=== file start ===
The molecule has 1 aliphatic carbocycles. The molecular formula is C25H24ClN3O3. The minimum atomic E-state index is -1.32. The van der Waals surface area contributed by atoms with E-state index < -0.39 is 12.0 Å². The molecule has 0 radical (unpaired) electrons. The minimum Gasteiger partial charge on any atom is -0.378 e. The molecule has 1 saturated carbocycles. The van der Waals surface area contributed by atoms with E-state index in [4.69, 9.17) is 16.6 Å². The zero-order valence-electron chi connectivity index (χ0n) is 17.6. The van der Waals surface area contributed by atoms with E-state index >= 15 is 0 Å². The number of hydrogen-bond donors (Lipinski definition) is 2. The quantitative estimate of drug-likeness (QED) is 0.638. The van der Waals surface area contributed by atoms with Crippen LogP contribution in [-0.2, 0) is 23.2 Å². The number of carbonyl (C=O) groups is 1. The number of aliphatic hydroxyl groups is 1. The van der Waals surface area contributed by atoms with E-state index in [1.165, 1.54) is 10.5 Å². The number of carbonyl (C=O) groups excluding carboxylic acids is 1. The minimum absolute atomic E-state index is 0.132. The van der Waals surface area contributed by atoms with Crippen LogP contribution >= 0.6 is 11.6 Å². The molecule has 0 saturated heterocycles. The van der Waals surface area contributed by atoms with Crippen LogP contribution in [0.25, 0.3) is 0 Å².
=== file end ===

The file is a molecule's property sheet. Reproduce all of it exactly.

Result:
The molecule has 1 aliphatic carbocycles. The molecular formula is C25H24ClN3O3. The minimum atomic E-state index is -1.32. The van der Waals surface area contributed by atoms with E-state index < -0.39 is 12.0 Å². The molecule has 0 radical (unpaired) electrons. The minimum Gasteiger partial charge on any atom is -0.378 e. The molecule has 1 saturated carbocycles. The van der Waals surface area contributed by atoms with E-state index in [4.69, 9.17) is 16.6 Å². The zero-order valence-electron chi connectivity index (χ0n) is 17.6. The van der Waals surface area contributed by atoms with E-state index >= 15 is 0 Å². The number of hydrogen-bond donors (Lipinski definition) is 2. The quantitative estimate of drug-likeness (QED) is 0.638. The van der Waals surface area contributed by atoms with Crippen LogP contribution in [-0.2, 0) is 23.2 Å². The number of carbonyl (C=O) groups is 1. The number of aliphatic hydroxyl groups is 1. The van der Waals surface area contributed by atoms with E-state index in [1.165, 1.54) is 10.5 Å². The number of carbonyl (C=O) groups excluding carboxylic acids is 1. The minimum absolute atomic E-state index is 0.132. The van der Waals surface area contributed by atoms with Crippen LogP contribution >= 0.6 is 11.6 Å². The molecule has 0 saturated heterocycles. The van der Waals surface area contributed by atoms with Crippen LogP contribution in [0.25, 0.3) is 0 Å².